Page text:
Australia to Asia Communication Gap

Language barriers between departments working for the same goal, cost companies millions of dollars, if not more per year. The latest example we had was with the same window company from the previous post. This company is working towards the exact same goal! And yet, the different departments that are separated by a border are inadvertently working against each other. This company was delayed by over 6 months because the window sashes were deemed incompatible with the assembly equipment in Asia. However, with the same equipment were able to be produced in Australia. The main problem? Communication.

This was a simple case of using phrases and not having them translate from English to Mandarin. The product engineers located in Melbourne, consistently used the phrase “too right” which to them meant definitely. However; when translated the translator heard the phrase as “to the right” in which case the equipment was set up orthogonal to the actual plane they were working on. This was discovered almost immediately, when the global product manager in Melbourne went to visit the production facilities in Asia.

Right and wrong don’t matter. Solving problems does.

The point of this story isn’t to criticize this company, which wishes to remain anonymous, but rather to bring to light how a simple miscommunication can cost companies massive sums of money, and arguably more importantly, time.

In the light of this realization the CEO of this company reached out to us, and requested us to restructure their teams in a way that will maximize the communication between the different branches, and promote competition, assign responsibility, and tools to dial in on the problems at hand.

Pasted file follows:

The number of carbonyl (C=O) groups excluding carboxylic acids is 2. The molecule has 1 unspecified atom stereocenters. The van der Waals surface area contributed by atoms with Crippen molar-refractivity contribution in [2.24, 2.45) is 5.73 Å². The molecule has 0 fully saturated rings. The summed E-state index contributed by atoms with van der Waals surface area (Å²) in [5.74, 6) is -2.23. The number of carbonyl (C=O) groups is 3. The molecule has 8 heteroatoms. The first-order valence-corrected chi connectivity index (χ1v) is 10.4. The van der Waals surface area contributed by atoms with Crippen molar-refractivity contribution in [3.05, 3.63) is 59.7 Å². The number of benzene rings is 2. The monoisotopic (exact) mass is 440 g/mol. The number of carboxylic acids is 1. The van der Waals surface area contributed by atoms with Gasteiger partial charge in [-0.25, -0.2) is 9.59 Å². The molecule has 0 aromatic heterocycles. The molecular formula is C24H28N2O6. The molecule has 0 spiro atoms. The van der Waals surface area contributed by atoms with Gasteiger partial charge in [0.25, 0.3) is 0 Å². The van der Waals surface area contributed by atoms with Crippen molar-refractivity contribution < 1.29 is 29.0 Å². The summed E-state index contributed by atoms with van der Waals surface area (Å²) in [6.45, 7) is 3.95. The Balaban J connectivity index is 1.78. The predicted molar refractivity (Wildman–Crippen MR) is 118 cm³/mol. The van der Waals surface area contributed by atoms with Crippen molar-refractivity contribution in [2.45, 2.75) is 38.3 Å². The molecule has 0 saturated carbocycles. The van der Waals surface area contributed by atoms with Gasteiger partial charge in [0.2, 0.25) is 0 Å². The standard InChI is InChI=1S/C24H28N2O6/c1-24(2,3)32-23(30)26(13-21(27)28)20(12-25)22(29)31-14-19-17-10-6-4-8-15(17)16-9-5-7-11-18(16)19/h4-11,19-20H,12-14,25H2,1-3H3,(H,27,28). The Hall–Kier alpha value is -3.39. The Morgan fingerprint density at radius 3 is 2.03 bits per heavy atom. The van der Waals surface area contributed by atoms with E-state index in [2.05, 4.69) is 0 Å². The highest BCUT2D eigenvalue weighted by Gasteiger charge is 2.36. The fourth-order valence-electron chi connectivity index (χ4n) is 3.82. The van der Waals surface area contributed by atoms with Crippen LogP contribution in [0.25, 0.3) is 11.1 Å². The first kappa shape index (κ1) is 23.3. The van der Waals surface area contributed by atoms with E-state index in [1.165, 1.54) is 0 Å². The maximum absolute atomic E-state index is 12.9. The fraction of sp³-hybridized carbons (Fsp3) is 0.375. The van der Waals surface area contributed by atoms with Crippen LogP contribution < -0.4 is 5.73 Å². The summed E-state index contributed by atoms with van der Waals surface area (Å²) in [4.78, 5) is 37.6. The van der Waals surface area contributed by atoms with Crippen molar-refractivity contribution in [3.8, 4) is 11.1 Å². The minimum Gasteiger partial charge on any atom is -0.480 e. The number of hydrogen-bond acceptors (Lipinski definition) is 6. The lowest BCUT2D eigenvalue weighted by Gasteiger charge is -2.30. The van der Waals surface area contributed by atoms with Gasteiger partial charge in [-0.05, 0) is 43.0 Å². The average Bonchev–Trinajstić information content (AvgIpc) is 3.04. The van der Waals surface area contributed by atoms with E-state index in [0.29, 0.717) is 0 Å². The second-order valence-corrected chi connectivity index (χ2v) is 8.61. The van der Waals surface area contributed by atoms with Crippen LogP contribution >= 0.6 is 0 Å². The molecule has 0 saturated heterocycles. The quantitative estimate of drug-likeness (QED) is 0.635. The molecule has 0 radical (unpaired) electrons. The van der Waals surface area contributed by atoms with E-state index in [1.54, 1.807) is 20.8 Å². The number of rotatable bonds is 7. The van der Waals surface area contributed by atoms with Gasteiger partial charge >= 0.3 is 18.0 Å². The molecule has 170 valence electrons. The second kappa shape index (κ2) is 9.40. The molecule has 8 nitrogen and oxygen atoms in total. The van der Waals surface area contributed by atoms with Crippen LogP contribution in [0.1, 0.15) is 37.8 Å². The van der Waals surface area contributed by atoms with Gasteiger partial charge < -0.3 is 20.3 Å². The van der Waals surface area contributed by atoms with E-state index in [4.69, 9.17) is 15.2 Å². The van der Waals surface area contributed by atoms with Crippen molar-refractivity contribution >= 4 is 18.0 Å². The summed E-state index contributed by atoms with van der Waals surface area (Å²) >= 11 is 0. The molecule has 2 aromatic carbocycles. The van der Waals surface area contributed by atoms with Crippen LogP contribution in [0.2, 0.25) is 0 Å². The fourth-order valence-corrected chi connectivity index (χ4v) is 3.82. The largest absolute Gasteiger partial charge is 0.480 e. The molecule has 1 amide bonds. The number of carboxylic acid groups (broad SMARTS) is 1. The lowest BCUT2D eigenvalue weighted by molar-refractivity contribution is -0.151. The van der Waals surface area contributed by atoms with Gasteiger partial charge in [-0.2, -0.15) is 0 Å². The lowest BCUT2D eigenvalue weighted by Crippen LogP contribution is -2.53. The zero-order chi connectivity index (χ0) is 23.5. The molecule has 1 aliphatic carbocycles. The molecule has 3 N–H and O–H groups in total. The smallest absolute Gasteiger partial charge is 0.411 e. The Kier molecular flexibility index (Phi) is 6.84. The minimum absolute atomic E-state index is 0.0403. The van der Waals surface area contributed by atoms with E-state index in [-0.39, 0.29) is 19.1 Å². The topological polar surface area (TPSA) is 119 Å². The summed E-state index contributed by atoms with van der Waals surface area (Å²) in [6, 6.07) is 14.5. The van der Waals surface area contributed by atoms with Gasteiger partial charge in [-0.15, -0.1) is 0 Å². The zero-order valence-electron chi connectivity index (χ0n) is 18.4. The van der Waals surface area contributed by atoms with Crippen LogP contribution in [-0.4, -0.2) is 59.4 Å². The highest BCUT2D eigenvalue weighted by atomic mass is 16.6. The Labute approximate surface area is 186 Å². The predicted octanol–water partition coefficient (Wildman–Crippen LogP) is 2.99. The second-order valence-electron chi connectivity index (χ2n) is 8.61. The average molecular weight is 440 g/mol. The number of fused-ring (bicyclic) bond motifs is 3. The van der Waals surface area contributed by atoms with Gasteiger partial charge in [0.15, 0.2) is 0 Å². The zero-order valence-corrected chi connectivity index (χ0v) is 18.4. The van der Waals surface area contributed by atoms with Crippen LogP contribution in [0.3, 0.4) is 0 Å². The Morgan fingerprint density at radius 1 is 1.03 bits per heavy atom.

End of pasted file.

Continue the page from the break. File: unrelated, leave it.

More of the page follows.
The way these window contractors are set up after our reorganization, allows for the product engineers to draft product drawings and share them online with their Asian counter parts. They then hold bi-weekly meetings to iron out any kinks that either side can envision, or what is more likely, both business parties will agree on product changes that were over looked in the design phase. They are currently in the process of improving their prototyping equipment to precisely match the equipment that is used at their production site. The estimated cost is roughly the same as their previous 6 month delay, but will pay for itself as the team better learns to communicate with each other across borders, and across business units.

When both teams know what a parts specific roll is, it’s much easier to understand the purpose.

Further actions that are in development include the integration of the sales and marketing force with the design team in Australia. Currently, marketing is conducted solely from Germany, and are facing similar problems to the Asian plant. Upper management and the L2 level and above, is discussing how to reorganize to hold their employees in marketing accountable for the products that they say will sell and drive revenue. Similar techniques are being adopted to increase communication as well as drive a friendly competitive nature within the business in increase the relationship ties between each of the respective units. In the past, they saw a whole lot of finger pointing when it came to addressing quality complaints from customers. After the reorganization of the team and the implementation of bi-weekly meetings each business unit finds that it is easier to solve the problems by better understanding the design limitations of the products.

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